Bio Shield 2015: Martin County (Florida) ARES Drills on Biological Attack
"This is a drill, this is only a drill," began Martin County (Florida) ARES' participation in Bio Shield 2015, an exercise that saw teams from the Florida Department of Health in Martin County and local, state and federal partners involved in a preparedness drill to test emergency response. The exercise was held November 3-4, following an air show, which also had ARES participation, in Stuart, a small town on the lower east coast of the Florida peninsula.
Soon after the air show ended and pursuant to the exercise scenario, a body was found in a remote airport hangar. According to the scenario, it was determined that the victim had died from the effects of a biological weapon. Other "victims" in the area were showing signs of distress. Thus began the coordinated emergency training drill for Martin County, a three day preplanned exercise for training on, containment of, and otherwise dealing with biologic threats. The drill also involved fire departments, other first responders, police and helicopter support.
The Department of Homeland Security (DHS) oversaw the operation. The Federal Bureau of Investigation (FBI) also participated. Martin County ARES assisted with simulated emergency communications.
The county fairground was designated as an area for responders to rest, eat and observe the progress of the event. The local American Red Cross facility was staffed by an ARES team, and operators were involved with scenarios involving food, water and bedding distribution there. ARES members were also tasked with coordinating delivery of food, ice and supplies to the fairgrounds for first responders.
Participating in Bio Shield 2015 was a first for the Martin County ARES group - their simulated emergency tests are typically based on hurricane situations. The ARES team fielded 17 operators for the county wide biological threat training drill.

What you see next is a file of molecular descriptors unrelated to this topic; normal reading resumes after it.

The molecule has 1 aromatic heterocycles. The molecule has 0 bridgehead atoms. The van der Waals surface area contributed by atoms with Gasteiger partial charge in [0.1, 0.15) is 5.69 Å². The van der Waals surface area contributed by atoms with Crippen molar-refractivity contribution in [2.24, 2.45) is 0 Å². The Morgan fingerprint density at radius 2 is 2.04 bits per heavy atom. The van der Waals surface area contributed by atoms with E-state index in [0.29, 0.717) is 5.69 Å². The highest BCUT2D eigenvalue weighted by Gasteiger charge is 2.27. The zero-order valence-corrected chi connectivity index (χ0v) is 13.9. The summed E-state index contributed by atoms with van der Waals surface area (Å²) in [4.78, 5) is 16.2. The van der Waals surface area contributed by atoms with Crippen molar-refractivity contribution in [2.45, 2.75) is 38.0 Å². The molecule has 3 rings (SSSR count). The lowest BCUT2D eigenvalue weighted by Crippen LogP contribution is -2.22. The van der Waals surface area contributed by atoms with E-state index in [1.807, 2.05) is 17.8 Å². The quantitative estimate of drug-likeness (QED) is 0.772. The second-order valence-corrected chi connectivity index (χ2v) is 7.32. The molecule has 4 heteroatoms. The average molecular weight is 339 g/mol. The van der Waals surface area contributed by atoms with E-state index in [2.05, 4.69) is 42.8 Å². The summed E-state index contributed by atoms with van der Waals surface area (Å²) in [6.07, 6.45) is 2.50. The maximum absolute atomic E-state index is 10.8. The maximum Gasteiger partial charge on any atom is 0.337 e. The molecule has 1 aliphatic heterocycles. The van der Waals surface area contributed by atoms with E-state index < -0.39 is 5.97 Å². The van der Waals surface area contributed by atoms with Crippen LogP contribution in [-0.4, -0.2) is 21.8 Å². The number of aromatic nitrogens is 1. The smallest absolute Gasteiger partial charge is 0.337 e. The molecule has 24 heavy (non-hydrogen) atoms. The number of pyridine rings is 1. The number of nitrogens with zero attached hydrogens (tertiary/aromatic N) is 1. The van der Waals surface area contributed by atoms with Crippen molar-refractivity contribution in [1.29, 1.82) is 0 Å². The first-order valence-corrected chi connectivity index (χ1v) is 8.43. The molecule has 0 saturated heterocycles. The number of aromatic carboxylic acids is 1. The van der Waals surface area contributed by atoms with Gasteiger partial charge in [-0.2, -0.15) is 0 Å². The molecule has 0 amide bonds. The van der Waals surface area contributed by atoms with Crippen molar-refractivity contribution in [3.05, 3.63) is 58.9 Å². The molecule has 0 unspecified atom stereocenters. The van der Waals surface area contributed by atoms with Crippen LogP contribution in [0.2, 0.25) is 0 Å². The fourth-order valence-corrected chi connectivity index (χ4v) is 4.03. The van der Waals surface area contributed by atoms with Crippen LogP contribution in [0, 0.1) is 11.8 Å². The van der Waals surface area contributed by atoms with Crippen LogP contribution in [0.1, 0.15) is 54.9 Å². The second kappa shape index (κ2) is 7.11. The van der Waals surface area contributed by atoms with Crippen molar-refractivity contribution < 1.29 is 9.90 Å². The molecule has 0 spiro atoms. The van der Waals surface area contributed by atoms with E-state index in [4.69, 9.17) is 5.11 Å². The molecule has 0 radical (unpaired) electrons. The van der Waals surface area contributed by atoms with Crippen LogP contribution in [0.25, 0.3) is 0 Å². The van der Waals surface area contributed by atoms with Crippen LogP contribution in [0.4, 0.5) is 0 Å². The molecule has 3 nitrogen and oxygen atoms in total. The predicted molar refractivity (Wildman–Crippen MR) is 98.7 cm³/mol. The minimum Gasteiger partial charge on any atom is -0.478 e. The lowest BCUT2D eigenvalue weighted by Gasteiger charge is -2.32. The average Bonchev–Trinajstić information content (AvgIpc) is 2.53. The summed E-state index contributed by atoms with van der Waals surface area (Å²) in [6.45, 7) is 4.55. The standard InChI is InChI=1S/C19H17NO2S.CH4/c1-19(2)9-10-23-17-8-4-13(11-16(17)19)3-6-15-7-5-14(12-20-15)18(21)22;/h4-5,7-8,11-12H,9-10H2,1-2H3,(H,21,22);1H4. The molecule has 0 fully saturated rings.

For information on Bio Shield 2015, please see the following videos:
The exercise followed the Stuart Air Show, held on October 30 - November 1, with the Martin County Amateur Radio Association and ARES participating. 50,000 attended this year's event. The air show features reenactments of World War II battles, with paratroopers dropping on to the main display area. The Martin County ARA and ARES operators set up a tri-band antenna on a tower trailer, with the tower raised to 45 feet. Contacts were made with stations around the country and the globe. A special event call sign was employed: N4A - phonetics were "November 4 America."
QSOs were sometimes difficult to make over the din of a Boeing F-18 supersonic fighter jet passing 200 feet overhead at 650 mph, with simulated gunfire. For members of the Amateur Radio team, this event is the operating highlight of the year. Members hand out ARRL promotional material and information on licensing. This year was the club's best for contacts made: 1070. Events such as the air show and Bio Shield help prepare Martin County radio amateurs for operation in the field when real emergencies and disasters occur. -- Gary Webster, K4GMW, Jensen Beach, Florida
[From Ready.gov, biological agents are organisms or toxins that can kill or incapacitate people, livestock and crops. A biological attack is the deliberate release of germs or other biological substances that can make you sick. The three basic groups of biological agents that would likely be used as weapons are bacteria, viruses and toxins. Most biological agents are difficult to grow and maintain. Many break down quickly when exposed to sunlight and other environmental factors, while others, such as anthrax spores, are very long lived. Biological agents can be dispersed by spraying them into the air, by infecting animals that carry the disease to humans and by contaminating food and water. Delivery methods include: aerosols, animals, food and water contamination, and person-to-person. Specific information on biological agents is available through the Centers for Disease Control and Prevention. - ed.]